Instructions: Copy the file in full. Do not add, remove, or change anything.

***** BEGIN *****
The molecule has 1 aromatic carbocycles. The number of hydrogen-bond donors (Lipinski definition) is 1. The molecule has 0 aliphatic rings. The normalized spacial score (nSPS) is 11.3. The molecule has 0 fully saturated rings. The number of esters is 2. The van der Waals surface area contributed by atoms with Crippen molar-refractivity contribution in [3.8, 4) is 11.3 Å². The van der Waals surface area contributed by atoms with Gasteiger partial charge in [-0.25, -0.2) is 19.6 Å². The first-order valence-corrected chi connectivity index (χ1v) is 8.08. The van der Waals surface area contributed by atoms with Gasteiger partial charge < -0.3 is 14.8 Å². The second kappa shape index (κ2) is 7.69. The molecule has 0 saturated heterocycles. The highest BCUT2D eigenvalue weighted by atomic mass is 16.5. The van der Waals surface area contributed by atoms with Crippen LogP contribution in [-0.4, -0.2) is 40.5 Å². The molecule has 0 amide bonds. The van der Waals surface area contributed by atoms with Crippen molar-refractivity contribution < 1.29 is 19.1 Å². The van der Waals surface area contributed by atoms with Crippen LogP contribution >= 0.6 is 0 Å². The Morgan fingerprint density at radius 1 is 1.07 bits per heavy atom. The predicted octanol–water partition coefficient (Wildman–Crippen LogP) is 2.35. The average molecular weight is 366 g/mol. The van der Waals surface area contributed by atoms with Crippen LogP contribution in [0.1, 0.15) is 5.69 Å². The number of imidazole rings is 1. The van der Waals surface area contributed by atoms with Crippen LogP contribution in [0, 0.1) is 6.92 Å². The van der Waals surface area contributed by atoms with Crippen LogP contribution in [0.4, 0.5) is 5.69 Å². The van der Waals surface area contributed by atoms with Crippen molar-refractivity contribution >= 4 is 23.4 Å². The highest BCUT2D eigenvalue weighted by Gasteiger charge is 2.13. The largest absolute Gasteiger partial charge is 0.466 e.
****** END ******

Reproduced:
The molecule has 1 aromatic carbocycles. The number of hydrogen-bond donors (Lipinski definition) is 1. The molecule has 0 aliphatic rings. The normalized spacial score (nSPS) is 11.3. The molecule has 0 fully saturated rings. The number of esters is 2. The van der Waals surface area contributed by atoms with Crippen molar-refractivity contribution in [3.8, 4) is 11.3 Å². The van der Waals surface area contributed by atoms with Gasteiger partial charge in [-0.25, -0.2) is 19.6 Å². The first-order valence-corrected chi connectivity index (χ1v) is 8.08. The van der Waals surface area contributed by atoms with Gasteiger partial charge < -0.3 is 14.8 Å². The second kappa shape index (κ2) is 7.69. The molecule has 0 saturated heterocycles. The highest BCUT2D eigenvalue weighted by atomic mass is 16.5. The van der Waals surface area contributed by atoms with Crippen LogP contribution in [-0.4, -0.2) is 40.5 Å². The molecule has 0 amide bonds. The van der Waals surface area contributed by atoms with Crippen molar-refractivity contribution < 1.29 is 19.1 Å². The van der Waals surface area contributed by atoms with Crippen LogP contribution >= 0.6 is 0 Å². The Morgan fingerprint density at radius 1 is 1.07 bits per heavy atom. The predicted octanol–water partition coefficient (Wildman–Crippen LogP) is 2.35. The average molecular weight is 366 g/mol. The van der Waals surface area contributed by atoms with Crippen LogP contribution in [0.1, 0.15) is 5.69 Å². The number of imidazole rings is 1. The van der Waals surface area contributed by atoms with Crippen LogP contribution in [0, 0.1) is 6.92 Å². The van der Waals surface area contributed by atoms with Crippen LogP contribution in [0.4, 0.5) is 5.69 Å². The van der Waals surface area contributed by atoms with Crippen molar-refractivity contribution >= 4 is 23.4 Å². The highest BCUT2D eigenvalue weighted by Gasteiger charge is 2.13. The largest absolute Gasteiger partial charge is 0.466 e.